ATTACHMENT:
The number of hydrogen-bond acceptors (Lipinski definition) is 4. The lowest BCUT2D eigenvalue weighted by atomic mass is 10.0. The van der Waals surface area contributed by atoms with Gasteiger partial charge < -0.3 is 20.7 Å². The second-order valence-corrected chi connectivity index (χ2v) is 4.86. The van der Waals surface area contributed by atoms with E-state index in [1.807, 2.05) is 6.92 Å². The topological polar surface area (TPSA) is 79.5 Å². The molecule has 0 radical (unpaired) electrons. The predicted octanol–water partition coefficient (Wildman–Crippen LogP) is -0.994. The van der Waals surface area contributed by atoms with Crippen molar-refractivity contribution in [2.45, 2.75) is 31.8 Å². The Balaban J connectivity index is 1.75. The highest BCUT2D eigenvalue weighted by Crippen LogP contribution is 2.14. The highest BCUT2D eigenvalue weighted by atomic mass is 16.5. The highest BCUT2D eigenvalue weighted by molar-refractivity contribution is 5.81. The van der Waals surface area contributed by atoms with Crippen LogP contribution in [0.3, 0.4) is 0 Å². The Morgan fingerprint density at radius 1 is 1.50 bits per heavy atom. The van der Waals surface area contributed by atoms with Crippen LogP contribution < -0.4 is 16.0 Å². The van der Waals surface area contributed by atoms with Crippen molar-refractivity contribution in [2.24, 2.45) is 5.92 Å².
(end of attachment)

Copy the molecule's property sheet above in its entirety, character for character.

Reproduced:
The number of hydrogen-bond acceptors (Lipinski definition) is 4. The lowest BCUT2D eigenvalue weighted by atomic mass is 10.0. The van der Waals surface area contributed by atoms with Gasteiger partial charge < -0.3 is 20.7 Å². The second-order valence-corrected chi connectivity index (χ2v) is 4.86. The van der Waals surface area contributed by atoms with E-state index in [1.807, 2.05) is 6.92 Å². The topological polar surface area (TPSA) is 79.5 Å². The molecule has 0 radical (unpaired) electrons. The predicted octanol–water partition coefficient (Wildman–Crippen LogP) is -0.994. The van der Waals surface area contributed by atoms with Crippen molar-refractivity contribution in [2.45, 2.75) is 31.8 Å². The Balaban J connectivity index is 1.75. The highest BCUT2D eigenvalue weighted by Crippen LogP contribution is 2.14. The highest BCUT2D eigenvalue weighted by atomic mass is 16.5. The highest BCUT2D eigenvalue weighted by molar-refractivity contribution is 5.81. The van der Waals surface area contributed by atoms with Crippen LogP contribution in [0.3, 0.4) is 0 Å². The Morgan fingerprint density at radius 1 is 1.50 bits per heavy atom. The van der Waals surface area contributed by atoms with Crippen LogP contribution < -0.4 is 16.0 Å². The van der Waals surface area contributed by atoms with Crippen molar-refractivity contribution in [2.24, 2.45) is 5.92 Å².